• Faster delivery of software
  • Set us on the path of Continuos Delivery
  • Immediate discovery of regression
  • And why javascript – Facilitate front-end team to actively contribute to tests alongside feature development


  • Build an automation framework which will simulate user interactions, and run these tests consistently on real and headless browsers alike
  • Set up integration with CI server(Jenkins)
  • Import test results into our Test Management Platform(QMetry)


The front-end team uses Mocha/Chai/Karma for writing unit tests. The QA team uses Selenium for automation. When we picked these frameworks and tools, we evaluated them thoroughly for our needs. We also wanted to leverage our existing frameworks and tools as much as we could so that there would be less of a learning curve. Fortunately for us, we found Selenium bindings in Javascript. Actually there are quite a few, but the most prominent of them are webdriver.io and Selenium’s webdriverJs.

We chose Selenium’s webdriverJs primarily for the following reasons:

  • It is the official implementation by the Selenium team who have written bindings in various other languages
  • The patterns of writing a test is very similar to a test written in java world with which our QA team was familiar
  • Its use of promises to prevent callback hell

For more detailed explanation with examples, please refer here.

Our next piece of the puzzle was to figure out if we could use PhantomJs (headless browser) with webdriverJs. We needed this so that we could run the tests on our CI server where we may not necessarily have a real browser. We did have some initial challenges to run webdriverJs in combination with PhantomJs without using Selenium’s Remote Control Server, but looking at the source code (in Javascript) helped us debug and get this to work. The challenges could also be attributed to the lack of complete understanding of Selenium’s automation world.

The last piece of the puzzle was integration with the CI server. With PhantomJs already in place, all we needed to figure out was the reporting format of the tests that our CI server (Jenkins) could understand. One of the reasons we had picked Mocha is for its extensive reporting capabilities. Xunit was the obvious choice because of Jenkins support for it.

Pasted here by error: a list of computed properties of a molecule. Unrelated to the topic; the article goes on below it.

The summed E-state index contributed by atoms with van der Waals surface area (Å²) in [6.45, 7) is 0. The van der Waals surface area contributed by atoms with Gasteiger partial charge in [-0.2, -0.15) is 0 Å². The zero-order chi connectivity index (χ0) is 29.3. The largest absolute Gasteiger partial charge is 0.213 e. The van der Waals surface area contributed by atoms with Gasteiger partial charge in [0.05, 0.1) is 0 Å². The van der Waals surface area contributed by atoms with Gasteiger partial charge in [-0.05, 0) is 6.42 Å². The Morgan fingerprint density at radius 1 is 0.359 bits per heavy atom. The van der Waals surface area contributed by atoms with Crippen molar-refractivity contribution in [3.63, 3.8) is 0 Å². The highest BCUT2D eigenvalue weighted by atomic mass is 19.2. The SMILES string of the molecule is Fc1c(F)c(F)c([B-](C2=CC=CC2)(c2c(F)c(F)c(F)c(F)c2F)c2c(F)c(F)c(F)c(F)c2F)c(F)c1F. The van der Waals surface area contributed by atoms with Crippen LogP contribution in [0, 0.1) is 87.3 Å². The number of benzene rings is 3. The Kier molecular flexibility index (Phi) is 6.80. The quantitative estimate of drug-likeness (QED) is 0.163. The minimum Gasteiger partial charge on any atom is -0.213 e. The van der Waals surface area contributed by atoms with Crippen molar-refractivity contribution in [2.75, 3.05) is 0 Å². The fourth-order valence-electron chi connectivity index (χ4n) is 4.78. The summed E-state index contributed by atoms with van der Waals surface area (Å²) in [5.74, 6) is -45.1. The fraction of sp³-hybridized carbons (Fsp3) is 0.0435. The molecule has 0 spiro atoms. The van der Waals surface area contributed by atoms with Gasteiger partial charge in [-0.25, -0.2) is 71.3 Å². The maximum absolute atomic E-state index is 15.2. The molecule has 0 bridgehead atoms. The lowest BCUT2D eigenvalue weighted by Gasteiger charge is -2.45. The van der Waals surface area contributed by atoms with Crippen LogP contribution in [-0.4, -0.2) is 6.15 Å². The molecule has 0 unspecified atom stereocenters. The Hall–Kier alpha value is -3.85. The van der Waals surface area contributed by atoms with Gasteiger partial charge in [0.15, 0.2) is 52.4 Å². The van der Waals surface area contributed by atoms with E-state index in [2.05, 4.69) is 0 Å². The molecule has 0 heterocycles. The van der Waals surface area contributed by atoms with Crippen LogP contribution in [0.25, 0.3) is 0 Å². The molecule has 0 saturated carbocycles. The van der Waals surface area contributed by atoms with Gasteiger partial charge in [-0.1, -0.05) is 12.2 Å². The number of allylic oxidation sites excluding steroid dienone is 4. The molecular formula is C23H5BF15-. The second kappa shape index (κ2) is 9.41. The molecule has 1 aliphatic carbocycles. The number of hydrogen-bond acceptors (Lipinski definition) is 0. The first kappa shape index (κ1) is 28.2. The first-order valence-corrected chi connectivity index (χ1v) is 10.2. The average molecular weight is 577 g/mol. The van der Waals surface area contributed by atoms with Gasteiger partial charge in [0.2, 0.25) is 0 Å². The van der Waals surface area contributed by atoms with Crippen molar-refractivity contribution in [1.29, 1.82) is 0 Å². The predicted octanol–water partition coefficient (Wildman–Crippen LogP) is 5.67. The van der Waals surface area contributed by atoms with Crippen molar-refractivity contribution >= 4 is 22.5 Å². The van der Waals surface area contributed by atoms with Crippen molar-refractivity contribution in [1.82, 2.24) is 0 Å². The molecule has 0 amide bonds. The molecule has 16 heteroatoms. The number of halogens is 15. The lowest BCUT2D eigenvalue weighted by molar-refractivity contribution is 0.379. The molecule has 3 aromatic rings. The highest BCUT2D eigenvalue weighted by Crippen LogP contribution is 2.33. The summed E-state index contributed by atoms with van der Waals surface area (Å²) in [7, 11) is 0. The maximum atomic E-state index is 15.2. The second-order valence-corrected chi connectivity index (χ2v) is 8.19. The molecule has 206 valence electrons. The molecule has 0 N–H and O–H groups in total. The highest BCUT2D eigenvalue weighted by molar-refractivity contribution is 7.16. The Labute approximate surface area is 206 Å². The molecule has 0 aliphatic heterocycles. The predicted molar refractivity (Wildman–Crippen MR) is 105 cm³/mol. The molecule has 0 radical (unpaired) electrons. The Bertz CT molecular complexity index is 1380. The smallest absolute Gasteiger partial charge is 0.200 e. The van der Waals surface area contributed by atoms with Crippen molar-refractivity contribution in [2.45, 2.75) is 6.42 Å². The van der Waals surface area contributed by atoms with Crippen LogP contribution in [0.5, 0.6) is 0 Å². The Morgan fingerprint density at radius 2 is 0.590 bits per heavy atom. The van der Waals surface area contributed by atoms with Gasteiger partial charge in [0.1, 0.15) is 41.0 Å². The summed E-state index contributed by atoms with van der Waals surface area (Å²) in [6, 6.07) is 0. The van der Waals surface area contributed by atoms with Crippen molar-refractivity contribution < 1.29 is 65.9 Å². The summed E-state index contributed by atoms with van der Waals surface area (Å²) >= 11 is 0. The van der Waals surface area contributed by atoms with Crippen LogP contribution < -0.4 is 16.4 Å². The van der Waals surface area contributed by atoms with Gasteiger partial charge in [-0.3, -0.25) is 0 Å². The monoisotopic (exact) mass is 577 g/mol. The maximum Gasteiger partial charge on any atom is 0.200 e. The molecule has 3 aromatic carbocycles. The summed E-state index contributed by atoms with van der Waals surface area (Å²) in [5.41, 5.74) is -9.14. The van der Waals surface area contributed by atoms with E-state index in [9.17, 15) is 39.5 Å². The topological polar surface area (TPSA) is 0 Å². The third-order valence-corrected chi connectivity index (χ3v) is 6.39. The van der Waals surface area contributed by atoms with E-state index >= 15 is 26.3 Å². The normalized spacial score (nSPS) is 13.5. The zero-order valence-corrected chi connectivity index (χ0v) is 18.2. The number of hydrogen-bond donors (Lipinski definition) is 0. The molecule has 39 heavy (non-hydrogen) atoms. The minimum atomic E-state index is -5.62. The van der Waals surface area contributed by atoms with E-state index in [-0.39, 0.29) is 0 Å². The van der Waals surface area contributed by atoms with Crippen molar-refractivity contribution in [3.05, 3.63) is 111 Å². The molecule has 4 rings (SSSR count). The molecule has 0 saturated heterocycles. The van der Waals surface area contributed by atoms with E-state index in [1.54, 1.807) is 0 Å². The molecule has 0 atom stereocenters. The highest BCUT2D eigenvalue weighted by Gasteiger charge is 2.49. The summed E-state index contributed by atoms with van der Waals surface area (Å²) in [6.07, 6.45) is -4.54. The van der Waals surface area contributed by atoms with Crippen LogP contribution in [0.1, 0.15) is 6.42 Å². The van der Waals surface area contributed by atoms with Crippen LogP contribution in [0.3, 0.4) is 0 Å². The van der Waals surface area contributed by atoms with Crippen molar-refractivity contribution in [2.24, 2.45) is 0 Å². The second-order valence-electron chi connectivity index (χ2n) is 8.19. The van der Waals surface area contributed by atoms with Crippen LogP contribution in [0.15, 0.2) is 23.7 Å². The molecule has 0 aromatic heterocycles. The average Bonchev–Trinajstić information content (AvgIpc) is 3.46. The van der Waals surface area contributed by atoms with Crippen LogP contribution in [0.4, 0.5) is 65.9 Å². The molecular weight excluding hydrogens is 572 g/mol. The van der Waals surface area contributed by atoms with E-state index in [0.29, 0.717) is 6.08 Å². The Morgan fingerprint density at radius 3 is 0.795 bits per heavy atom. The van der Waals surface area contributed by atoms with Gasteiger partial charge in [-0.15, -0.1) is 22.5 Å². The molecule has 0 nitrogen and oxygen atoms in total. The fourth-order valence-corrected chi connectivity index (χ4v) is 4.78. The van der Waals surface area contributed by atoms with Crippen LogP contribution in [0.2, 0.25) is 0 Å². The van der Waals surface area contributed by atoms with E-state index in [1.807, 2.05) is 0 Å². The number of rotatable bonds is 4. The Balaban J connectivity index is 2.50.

And there it is – our automation framework – all of it in Javascript stack.

Testing Stack for Web

In the past couple months, we have successfully automated our E2E tests that provide coverage for regression of our web platform, and use it on a daily basis. Now that we have an established framework and gained immense experience writing tests, we are one step closer to Continuous Delivery. Integration with our Test Management Platform is in the works and we will post our findings soon.



  • Embedding complex SVGs into HTML
    • great talk about SVG and how box.js has used it to make its amazing viewer. apparently its more performant than the in-house chrome pdf viewer.
    • highly recommended read.
  • Scale and Performance: Data visualizations in modern browser
    • while the earlier talk was about not using canvas, this was all about using canvas and its might.
    • very inspiring to what folks have done and seems to be most of them are in publishing business (NYT and various media companies)
    • this and couple other similar talks strongly advocate use of D3.js for visualizations
    • Learned about Datawrapper, a tool to create simple, embeddable and interactive charts.
  • Constraint validation: Native client side validation web forms
    • talks about native validation that is available and supported in most browsers
  • Transforming the presentation of official statistics
    • amazing infographics and very inspiring to see huge amounts of data represented in easy to understand, interactive graphics.
  • ReactJS
    • new mv* js library from Facebook … oh what !!
    • its pretty much against everything that the current set of mv* libraries advocates
    • no templates, re-rendering your whole application when data changes… what??
    • and that is why it is a interesting read…never listen to anybody that says “DONT RE-INVENT THE WHEEL”
  • JS Inconsistencies Across Browsers
    • very illuminating and gives you a brief insight into how browsers work and why the inconsistencies.
    • talk about event loop, iframes and xhr gives insight into how browser processes them and advocates good coding practices when using them.
  • Continuous Delivery for JS Apps
    • the highlight of the conference for me. great speaker and very motivating
    • key takeaway: AUTOMATION